Interested in starting your own entrepreneurial journey in social media but unsure what to expect? Then read up on our interview with Matthew Trotta, Founder of Peerzle, located in Cincinnati, OH, USA.

What's your business, and who are your customers?

Peerzle lowers barriers through human connection. In its current form, it is a mobile application where college students can connect anonymously with peers willing to listen and lend advice about the daily stresses of college life (homesickness, academic stress, social pressure, etc.). So through on-demand, 20-minute chats, students always have access to someone to talk to whenever they need to get something off their chest. The app will help them find the best match by connecting with peers based on shared experiences, so they will always talk to someone who knows what they are going through.

Right now, the only requirement to join the platform is access to a university-assigned (.edu) email address. We currently have over 120 college students on the platform attending 22 different universities across seven states.

Tell us about yourself

In the fall of 2019, my younger brother started his first semester of college across the country from where I grew up. This was a big deal for my family because he was the first to move far from home. For a bit of background about my brother – he did not always have the easiest time growing up. He spent a lot of nights alone while not getting invited to the high school parties and was generally not treated well by his peers. So, he thought that going to a school far from home would be his opportunity to leave all of that behind and get a fresh start.

However, when he got there, he developed symptoms of depression, anxiety, and homesickness and quickly realized that you cannot outrun your problems. So for the first couple of months, there were nights that I would stay up to 3-4 am talking to him through a crisis. And I wasn't the only one. Eventually, I heard that he was getting better, but he was still frequently calling his siblings, cousins, aunts, uncles, and friends from home. I asked him why, and he told me, basically, that he was finding relief by talking through his problems and finding others who could relate to his experiences. He wanted to get his feelings off his chest whenever he felt like talking about them, and not just at a weekly scheduled session.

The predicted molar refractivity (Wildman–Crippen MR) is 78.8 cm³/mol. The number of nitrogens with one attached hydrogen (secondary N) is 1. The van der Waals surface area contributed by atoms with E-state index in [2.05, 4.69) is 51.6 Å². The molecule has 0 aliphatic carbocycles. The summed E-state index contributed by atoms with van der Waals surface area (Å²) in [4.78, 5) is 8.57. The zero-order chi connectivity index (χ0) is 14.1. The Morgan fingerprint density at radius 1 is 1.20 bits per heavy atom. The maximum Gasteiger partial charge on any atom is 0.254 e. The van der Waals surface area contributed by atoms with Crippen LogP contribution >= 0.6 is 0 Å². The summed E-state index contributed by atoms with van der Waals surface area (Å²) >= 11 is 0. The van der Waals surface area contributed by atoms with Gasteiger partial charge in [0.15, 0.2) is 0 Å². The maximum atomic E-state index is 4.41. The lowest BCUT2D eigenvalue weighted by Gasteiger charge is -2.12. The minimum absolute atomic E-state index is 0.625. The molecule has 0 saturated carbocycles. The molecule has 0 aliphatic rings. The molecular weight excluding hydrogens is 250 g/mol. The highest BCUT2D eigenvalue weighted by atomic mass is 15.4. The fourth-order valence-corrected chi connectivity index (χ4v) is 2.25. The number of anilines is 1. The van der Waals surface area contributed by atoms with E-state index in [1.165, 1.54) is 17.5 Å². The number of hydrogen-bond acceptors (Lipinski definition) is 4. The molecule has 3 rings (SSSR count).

That was the first time I saw the power of on-demand, casual support. So, from there, I did an 'experiment' on Twitter, where I searched for key phrases. The first key phrase I searched was "I need someone to talk to." Expectedly, I found hundreds of these tweets where young adults were actively seeking help via social media. Then, on the other side, I searched for the key phrase "if you need someone to talk to." And surprisingly, I found that there are just as many (if not more) young adults offering their time and inboxes to be there for their peers who need it (Don't believe me? Try it yourself). The problem is, these offers would only extend as far as their networks/followings would allow. So, I thought, "why are so many young adults actively asking for help and so many young adults actively offering support, but so many are still feeling alone?" So, I came up with Peerzle: a tool to facilitate connections between those asking for help and those offering it.

What's your biggest accomplishment as a business owner?

I have won a pitch competition, got chosen as 'class favorite' in a startup lab, and was even nominated for a Webby Award for 'Public Service & Activism,' but, by far, my biggest accomplishment was when the first conversation took place on Peerzle. The fact that, after almost two years of hard work, someone saw my marketing, realized Peerzle was something that could help them, downloaded the app, and successfully hosted a conversation (and rated the chat a 10/10!) – that's a feeling I will never forget.